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What I wish I’d know when I was teaching by David Bara

calendarNovember 14 2019

When I was a special needs teacher, I thought I knew lots. I was enthusiastic, I went on courses, listened, talked and did a master’s degree in Education. Along the way I had two children (well I didn’t, my wife Emma did).

At school, I tried to advise and support the parents of kids with Special Educational Needs and Disabilities (SEND). Yet it was only when my own children were diagnosed with medical conditions and learning difficulties that I realized how little I knew then and how little I understood. Here are some of the things I wish I had been aware of before:

Anti – depressants – I wish I’d known when parents were on anti-depressants. I took anti-depressants for a while when my daughter was going through treatment for a brain tumour at the age of 2. I was not a worse parent because of the drugs but a different parent. I did not always fully absorb what the teachers where telling me about my son, who was having to deal with school on top of having a very sick little sister. Looking back it would have been good to tell the teachers that I was on anti-depressants, not so they could treat me with sympathy but so they could make sure I fully grasped the information they were telling me, so we could better work together to support my son.

Health issues of family members – I wish I’d known if pupils had close friends or family members who were ill, and if parents thought it was affecting their child. It’s not that I want teachers to be social workers but I saw the impact that my daughter’s cancer had on my son and how he changed and how we changed as parents. I saw how my priorities for my son and daughter education changed, I wanted them to learn and progress, but I was far more concerned with the fact that they had friends, were happy and developing emotionally. This may cause a few issues and may not be in line with the school or teacher’s targets, but my kids have gone through a significant trauma and, rightly or wrongly, I believe that if they are emotionally grounded and happy, they will develop academically.

The main carers– I wish I’d known who actually cared for children on a day to day basis. When my daughter was going through treatment, we were very lucky. We had a lot of friends and family who looked after my son, taking him to and from school, was fed (too well at times), he was rewarded (a bit too much, he really got spoiled), he had sleep overs, play dates and sitters but messages from school often got lost. In many ways there was an inconsistency of care when what was really needed was consistency. As a family we were in a crisis, we were playing the short-term survival game, but as a teacher, I realise the need for thinking in the long term and how important it is for plans and systems to be put in place.

Special needs – I wish I’d known if a child’s parent or carer had any special needs or access issues so I could tailor the way that I communicate to better meet their needs. A parent who is illiterate or unable to read English would need to be spoken to, possibly through an interpreter. A carer who has fibromyalgia may have good days and other days where they are just too exhausted to take information on board, so may need to be told more than once.

Cultural values of the family – I wish had known and understood about some of my pupils’ cultural backgrounds. I have seen children told off for not using a knife and fork despite the fact that the families didn’t use knives and forks at home. At times, parents would not tell me things or argue with me because they had been brought up to view SEND in a different way. It would have been great to know the backgrounds so that I could have approached things in a way that bridged some of those cultural gaps.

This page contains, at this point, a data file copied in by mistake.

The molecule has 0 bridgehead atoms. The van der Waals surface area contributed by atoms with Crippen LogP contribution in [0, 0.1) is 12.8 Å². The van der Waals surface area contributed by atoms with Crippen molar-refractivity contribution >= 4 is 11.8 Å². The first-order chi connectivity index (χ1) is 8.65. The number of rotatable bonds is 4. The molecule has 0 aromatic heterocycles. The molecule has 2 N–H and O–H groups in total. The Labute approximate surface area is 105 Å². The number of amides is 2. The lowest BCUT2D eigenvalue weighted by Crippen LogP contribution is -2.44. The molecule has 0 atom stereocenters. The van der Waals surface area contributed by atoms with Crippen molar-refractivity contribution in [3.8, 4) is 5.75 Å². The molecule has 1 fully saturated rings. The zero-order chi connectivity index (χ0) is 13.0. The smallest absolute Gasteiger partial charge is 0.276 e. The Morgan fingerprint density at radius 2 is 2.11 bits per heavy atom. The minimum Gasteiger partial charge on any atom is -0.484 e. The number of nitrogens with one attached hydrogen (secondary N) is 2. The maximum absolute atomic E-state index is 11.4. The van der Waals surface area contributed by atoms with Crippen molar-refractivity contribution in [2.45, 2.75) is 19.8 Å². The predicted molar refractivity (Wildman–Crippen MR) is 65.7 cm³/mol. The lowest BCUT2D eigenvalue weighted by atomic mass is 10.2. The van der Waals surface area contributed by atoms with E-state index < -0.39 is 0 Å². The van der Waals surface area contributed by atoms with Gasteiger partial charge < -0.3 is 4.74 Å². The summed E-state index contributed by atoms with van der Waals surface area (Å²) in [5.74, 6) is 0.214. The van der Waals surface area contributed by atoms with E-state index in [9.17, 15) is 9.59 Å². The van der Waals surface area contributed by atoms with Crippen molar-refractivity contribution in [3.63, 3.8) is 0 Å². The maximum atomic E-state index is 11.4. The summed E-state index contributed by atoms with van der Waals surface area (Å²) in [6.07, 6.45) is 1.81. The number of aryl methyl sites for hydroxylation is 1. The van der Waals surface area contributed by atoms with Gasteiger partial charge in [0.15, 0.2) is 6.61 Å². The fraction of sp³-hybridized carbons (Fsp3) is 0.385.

Finally, let’s not forget that teaching for most people is a vocation, most teacher are passionate about what they do and most want to make sure our kids do their best. The best way to work with teachers is to work with them, to be honest with them. You don’t have to reveal family secrets but do keep them updated with information that might impact on their mood, behaviour and understanding at school. After all, we want the kids to access education properly and maximize their true potential. 

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David Bara (MEd PGCE MBa HONS) has 15 years in the field of special educational needs as a teacher, university lecturer, researcher and a SEND parent. He and his wife, Emma, set up www.wecanaccess.com as a way of tackling some of issues that surround access to places, spaces and services for them as family and for the families around them.



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  1. I’m a teacher whose own children have chronic health issues and have been through a major trauma too. My only aim now is for them to grow up and live happy lives. They learn best when they feel safe and happy. You have summed that up brilliantly.

  2. This article was good.I am glad that you were so transparent.
    As a teacher in special needs I found that having an idea of the family culture and of any special needs the parent might have, helps with tailoring an education plan for the child.I agree the relationship the teacher has with parents is key to the development of the child.In understanding how the parents feels about the disability, deals with their child’s disability at home and how the family interacts with their community; I am better able to communicate with the parent about the developmental needs of their child. There are certain aspects of this communication process that I sometimes find difficult however; and that is knowing more about the family/parents/community than you intended to.